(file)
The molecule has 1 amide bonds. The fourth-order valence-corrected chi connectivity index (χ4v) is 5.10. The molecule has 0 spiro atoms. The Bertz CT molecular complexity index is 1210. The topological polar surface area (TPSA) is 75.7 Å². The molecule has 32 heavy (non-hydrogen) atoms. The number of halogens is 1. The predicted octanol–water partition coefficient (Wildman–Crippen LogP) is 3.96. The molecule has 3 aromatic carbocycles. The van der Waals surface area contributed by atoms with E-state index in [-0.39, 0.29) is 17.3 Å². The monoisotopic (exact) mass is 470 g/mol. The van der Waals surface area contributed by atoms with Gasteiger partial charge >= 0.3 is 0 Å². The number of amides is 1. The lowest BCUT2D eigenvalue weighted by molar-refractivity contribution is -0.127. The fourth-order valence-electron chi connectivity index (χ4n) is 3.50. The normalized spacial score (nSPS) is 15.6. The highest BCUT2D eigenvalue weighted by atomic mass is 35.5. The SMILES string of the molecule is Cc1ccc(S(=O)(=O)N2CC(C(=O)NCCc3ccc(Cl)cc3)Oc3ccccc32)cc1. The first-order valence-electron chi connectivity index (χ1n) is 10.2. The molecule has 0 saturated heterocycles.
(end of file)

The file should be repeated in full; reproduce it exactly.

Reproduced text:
The molecule has 1 amide bonds. The fourth-order valence-corrected chi connectivity index (χ4v) is 5.10. The molecule has 0 spiro atoms. The Bertz CT molecular complexity index is 1210. The topological polar surface area (TPSA) is 75.7 Å². The molecule has 32 heavy (non-hydrogen) atoms. The number of halogens is 1. The predicted octanol–water partition coefficient (Wildman–Crippen LogP) is 3.96. The molecule has 3 aromatic carbocycles. The van der Waals surface area contributed by atoms with E-state index in [-0.39, 0.29) is 17.3 Å². The monoisotopic (exact) mass is 470 g/mol. The van der Waals surface area contributed by atoms with Gasteiger partial charge >= 0.3 is 0 Å². The number of amides is 1. The lowest BCUT2D eigenvalue weighted by molar-refractivity contribution is -0.127. The fourth-order valence-electron chi connectivity index (χ4n) is 3.50. The normalized spacial score (nSPS) is 15.6. The highest BCUT2D eigenvalue weighted by atomic mass is 35.5. The SMILES string of the molecule is Cc1ccc(S(=O)(=O)N2CC(C(=O)NCCc3ccc(Cl)cc3)Oc3ccccc32)cc1. The first-order valence-electron chi connectivity index (χ1n) is 10.2. The molecule has 0 saturated heterocycles.